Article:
Radiation therapy is a method used to kill cancer cells. The goal is to try and kill as much cancer as possible. It tends to work best when used with other treatments such as surgery and chemotherapy. It may be used to kill any cancer cells left behind after surgery. Rarely, it may be used for people who can’t have surgery.

External beam radiation is used to treat bladder cancer. Radiation is made by a machine outside the body. Short bursts are aimed at the cancer.

Radiation of a Tumor

Copyright © Nucleus Medical Media, Inc.

As with other methods, there are side effects. These may include:

  • Erectile dysfunction in men.
  • Vaginal dryness in women.
  • Infertility—If you think you’ll have children later, talk to your doctor now. There may be ways to preserve your fertility before you start treatment.
  • Dry skin
  • Nausea or vomiting
  • Diarrhea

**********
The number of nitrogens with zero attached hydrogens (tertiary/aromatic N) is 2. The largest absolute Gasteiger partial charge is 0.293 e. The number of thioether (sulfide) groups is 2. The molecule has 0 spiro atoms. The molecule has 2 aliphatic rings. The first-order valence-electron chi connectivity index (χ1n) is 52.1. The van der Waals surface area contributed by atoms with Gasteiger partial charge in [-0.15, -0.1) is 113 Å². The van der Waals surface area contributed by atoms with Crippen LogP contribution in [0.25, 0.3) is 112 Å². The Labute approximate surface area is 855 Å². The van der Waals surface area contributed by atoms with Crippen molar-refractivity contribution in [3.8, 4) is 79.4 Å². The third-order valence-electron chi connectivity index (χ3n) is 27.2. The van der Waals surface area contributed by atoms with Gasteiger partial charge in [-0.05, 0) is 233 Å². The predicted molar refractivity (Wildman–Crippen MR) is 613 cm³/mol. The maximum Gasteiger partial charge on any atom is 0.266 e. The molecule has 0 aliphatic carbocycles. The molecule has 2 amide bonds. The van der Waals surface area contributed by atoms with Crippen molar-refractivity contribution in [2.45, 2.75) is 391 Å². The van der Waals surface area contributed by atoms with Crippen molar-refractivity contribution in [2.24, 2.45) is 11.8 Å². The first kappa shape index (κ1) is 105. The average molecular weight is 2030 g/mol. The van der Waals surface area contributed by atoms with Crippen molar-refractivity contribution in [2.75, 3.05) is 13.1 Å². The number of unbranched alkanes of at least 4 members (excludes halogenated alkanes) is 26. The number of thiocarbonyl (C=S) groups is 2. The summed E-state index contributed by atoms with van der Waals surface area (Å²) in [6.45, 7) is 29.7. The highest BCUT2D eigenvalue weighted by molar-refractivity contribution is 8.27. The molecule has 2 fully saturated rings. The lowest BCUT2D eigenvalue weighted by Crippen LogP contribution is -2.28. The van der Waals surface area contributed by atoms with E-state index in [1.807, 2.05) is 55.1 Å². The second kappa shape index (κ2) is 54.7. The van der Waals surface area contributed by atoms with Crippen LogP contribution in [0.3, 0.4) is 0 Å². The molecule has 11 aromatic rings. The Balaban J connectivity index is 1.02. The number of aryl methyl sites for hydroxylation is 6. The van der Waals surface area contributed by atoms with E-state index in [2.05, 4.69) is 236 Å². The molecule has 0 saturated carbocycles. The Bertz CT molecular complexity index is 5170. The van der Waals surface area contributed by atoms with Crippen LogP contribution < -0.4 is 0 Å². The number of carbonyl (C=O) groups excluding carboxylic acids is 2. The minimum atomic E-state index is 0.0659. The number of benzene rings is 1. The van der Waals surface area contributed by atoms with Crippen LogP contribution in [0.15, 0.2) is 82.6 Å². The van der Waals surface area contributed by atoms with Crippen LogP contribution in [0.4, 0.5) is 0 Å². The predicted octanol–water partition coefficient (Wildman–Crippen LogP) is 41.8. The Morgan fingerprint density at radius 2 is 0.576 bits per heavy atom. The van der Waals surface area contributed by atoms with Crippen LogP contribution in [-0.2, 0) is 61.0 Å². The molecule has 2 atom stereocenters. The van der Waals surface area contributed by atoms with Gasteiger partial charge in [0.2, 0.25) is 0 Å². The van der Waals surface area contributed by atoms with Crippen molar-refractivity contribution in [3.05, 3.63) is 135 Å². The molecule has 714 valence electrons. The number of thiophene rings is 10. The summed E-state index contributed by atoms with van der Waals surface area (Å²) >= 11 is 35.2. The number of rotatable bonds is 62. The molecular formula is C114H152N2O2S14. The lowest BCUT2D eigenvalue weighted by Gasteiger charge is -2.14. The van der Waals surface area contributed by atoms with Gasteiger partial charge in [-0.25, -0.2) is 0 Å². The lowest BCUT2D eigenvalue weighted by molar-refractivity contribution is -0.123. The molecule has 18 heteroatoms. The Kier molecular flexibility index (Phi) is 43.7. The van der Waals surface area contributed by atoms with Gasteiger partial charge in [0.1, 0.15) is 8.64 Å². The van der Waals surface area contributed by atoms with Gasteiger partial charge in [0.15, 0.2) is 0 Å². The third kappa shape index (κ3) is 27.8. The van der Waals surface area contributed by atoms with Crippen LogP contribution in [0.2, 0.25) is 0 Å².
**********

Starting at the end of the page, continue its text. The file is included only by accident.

• Fatigue

There are many ways to manage these problems. In some cases, the dose may be changed. Talk to your healthcare team as soon as these appear so they can be better controlled.


Bladder cancer. EBSCO DynaMed Plus website. Available at:http://www.dynamed.com/topics/dmp~AN~T115106/Bladder-cancer. Updated June 26, 2018. Accessed August 2, 2018.

Bladder cancer. Merck Manual Professional Version website. Available at: https://www.merckmanuals.com/professional/genitourinary-disorders/genitourinary-cancer/bladder-cancer. Updated October 2017. Accessed August 2, 2018.

Radiation therapy for bladder cancer. American Cancer Society website. Available at: https://www.cancer.org/cancer/bladder-cancer/treating/radiation.html. Updated May 23, 2016. Accessed August 2, 2018.

Treatment option overview. National Cancer Institute website. Available at: https://www.cancer.gov/types/bladder/patient/bladder-treatment-pdq. Updated May 3, 2018. Accessed August 2, 2018.

Last reviewed May 2018 by EBSCO Medical Review Board Mohei Abouzied, MD, FACP  Last Updated: 8/2/2018